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Need help with Python class idioms

Howdy!

I'm trying to get my head around Python and I've come to realize that
there are a lot of idioms in Python that are a bit different than in
other languages. I have a class similar to what I've included below.
The only difference is that in the real class, I have even more
mandatory attributes. Too many to specify at once on a constructor and
they don't always exist at construction time anyway, so the accessor
idiom must remain.

Can anyone suggest a more Pythony way to do the following?

Thanks,
Tad

#!/bin/env python

class A:
def __init__(self):
self.mandatoryVar1 = None
self.mandatoryVar2 = None

def setMV1(self, mv1):
self.mandatoryVar1 = mv1

def setMV2(self, mv2):
self.mandatoryVar2 = mv2

def saveToDB(self, db):
if self.mandatoryVar1 == None:
raise Exception, "Mandatory Var 1 not set."
if self.mandatoryVar2 == None:
raise Exception, "Mandatory Var 2 not set."

# Using db, do whatever saving stuff is needed.
Jul 18 '05 #1
18 1610
ta*@tadland.net (Tad Marko) writes:
Can anyone suggest a more Pythony way to do the following?

Thanks,
Tad

#!/bin/env python

class A:
def __init__(self):
self.mandatoryVar1 = None
self.mandatoryVar2 = None

def setMV1(self, mv1):
self.mandatoryVar1 = mv1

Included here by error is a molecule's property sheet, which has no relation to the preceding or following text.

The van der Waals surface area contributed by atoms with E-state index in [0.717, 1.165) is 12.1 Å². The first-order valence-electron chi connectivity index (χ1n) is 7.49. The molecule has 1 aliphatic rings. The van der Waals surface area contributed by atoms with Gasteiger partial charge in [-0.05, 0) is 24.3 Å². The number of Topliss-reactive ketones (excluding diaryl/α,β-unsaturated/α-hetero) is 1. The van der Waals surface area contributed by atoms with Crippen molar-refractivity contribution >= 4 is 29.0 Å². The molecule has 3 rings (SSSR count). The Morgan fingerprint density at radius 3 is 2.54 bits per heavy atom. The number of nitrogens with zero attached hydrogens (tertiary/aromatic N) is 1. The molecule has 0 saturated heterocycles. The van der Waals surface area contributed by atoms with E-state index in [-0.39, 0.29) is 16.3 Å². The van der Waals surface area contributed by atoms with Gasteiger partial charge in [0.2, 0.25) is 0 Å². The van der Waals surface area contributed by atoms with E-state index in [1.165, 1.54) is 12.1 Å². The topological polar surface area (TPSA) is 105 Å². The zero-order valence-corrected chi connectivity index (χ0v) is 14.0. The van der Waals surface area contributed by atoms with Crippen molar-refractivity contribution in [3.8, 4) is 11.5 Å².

def setMV2(self, mv2):
self.mandatoryVar2 = mv2

def saveToDB(self, db):
if self.mandatoryVar1 == None:
raise Exception, "Mandatory Var 1 not set."
if self.mandatoryVar2 == None:
raise Exception, "Mandatory Var 2 not set."

# Using db, do whatever saving stuff is needed.


class A(object):
def saveToDB(self, db):
# Using db, do whatever saving stuff is needed.

'as
Jul 18 '05 #2
On Wednesday 21 January 2004 8:43 pm, Tad Marko wrote:
Howdy!

I'm trying to get my head around Python and I've come to realize that
there are a lot of idioms in Python that are a bit different than in
other languages. I have a class similar to what I've included below.
The only difference is that in the real class, I have even more
mandatory attributes. Too many to specify at once on a constructor and
they don't always exist at construction time anyway, so the accessor
idiom must remain.

Can anyone suggest a more Pythony way to do the following?

Thanks,
Tad

#!/bin/env python

class A:
def __init__(self):
self.mandatoryVar1 = None
self.mandatoryVar2 = None

def setMV1(self, mv1):
self.mandatoryVar1 = mv1

def setMV2(self, mv2):
self.mandatoryVar2 = mv2

def saveToDB(self, db):
if self.mandatoryVar1 == None:
raise Exception, "Mandatory Var 1 not set."
if self.mandatoryVar2 == None:
raise Exception, "Mandatory Var 2 not set."

# Using db, do whatever saving stuff is needed.


What about this:

class A:
def __init__(self, mandatoryVar1, mandatoryVar2):
self.mandatoryVar1 = mandatoryVar1
self.mandatoryVar2 = mandatoryVar2

--
James Henderson, Logical Progression Ltd.
http://www.logicalprogression.net/
http://sourceforge.net/projects/mailmanager/
Jul 18 '05 #3

On 21 Jan 2004 12:43:28 -0800
ta*@tadland.net (Tad Marko) wrote:
Howdy!

I'm trying to get my head around Python and I've come to realize that
there are a lot of idioms in Python that are a bit different than in
other languages. I have a class similar to what I've included below.
The only difference is that in the real class, I have even more
mandatory attributes. Too many to specify at once on a constructor and
they don't always exist at construction time anyway, so the accessor
idiom must remain.

Can anyone suggest a more Pythony way to do the following?

Thanks,
Tad

#!/bin/env python

class A: